Saturday, May 5, 2012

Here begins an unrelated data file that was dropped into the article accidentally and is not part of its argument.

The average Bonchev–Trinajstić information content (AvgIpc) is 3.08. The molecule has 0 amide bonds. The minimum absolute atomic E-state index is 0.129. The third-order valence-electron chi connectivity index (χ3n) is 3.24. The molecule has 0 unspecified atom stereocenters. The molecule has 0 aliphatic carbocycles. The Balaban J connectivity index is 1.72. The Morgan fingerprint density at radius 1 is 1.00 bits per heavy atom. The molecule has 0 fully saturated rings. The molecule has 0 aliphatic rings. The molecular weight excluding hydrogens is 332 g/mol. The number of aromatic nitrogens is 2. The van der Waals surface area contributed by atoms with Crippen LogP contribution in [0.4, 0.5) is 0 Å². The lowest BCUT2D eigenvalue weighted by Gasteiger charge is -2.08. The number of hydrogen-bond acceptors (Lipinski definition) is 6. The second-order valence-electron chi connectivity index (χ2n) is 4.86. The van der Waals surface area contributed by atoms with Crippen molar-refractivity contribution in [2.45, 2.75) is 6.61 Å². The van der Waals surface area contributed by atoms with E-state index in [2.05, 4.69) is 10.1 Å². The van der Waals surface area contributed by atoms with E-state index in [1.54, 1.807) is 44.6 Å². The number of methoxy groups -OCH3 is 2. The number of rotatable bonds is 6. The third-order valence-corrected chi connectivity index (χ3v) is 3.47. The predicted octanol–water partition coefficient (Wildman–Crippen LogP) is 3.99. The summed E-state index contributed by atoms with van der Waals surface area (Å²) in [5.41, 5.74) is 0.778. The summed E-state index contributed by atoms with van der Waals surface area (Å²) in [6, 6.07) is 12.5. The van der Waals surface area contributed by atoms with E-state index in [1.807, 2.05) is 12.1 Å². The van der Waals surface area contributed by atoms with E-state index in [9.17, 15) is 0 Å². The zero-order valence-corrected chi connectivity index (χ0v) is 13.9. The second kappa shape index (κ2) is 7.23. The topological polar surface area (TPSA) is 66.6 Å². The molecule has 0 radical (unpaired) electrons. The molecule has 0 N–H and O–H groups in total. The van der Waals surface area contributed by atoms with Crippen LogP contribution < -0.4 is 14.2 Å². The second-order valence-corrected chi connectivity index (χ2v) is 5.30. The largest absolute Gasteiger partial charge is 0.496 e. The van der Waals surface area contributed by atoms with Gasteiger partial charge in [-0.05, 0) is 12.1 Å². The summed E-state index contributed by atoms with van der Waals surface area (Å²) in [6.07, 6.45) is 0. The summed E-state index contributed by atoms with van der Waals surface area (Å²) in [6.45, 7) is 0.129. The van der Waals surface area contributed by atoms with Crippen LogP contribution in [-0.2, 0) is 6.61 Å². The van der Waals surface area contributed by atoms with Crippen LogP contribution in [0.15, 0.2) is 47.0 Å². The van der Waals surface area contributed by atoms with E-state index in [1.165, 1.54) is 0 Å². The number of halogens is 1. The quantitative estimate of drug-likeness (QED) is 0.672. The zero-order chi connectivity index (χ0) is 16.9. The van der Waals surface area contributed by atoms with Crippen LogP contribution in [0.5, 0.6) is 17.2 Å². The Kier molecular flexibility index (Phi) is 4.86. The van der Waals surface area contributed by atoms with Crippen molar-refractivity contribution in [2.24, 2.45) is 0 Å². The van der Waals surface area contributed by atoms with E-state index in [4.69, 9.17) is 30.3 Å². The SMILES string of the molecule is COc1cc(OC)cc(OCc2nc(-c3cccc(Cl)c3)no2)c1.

Almost everything I do, whether in court, at church, at home goes so much better if I listen to others. When I have the attention to really listen to another person, it means I am at peace and focused. Paying attention to what is going on around you, even right in front of you is a way of listening. And, there is also an inner listening: listening to the movements of your own heart and mind. Buddhists speak of "mindfulness." I like that word. But, so many days are spent in anxious movements, both physical and mental. And, so many conversations are nothing but alternating making noises come out of our respective mouths. When speech arises out of real listening, then it is part of an engaged conversation. That's when good things come to us, through us, and among us. When we don't pay attention to what is really going on around us, in front of us . . . when we aren't listening to others . . . when we are unable to listen to the movements within ourselves; that is being in a state of "mindlessness." Mindlessness leads to meaninglessness which lands us in despair. Listening, really listening, is like sending roots down into the source of life. In listening we are renewed. Maybe we have to be renewed in our souls to be able to listen, but maybe in the simple act of listening, the renewal begins.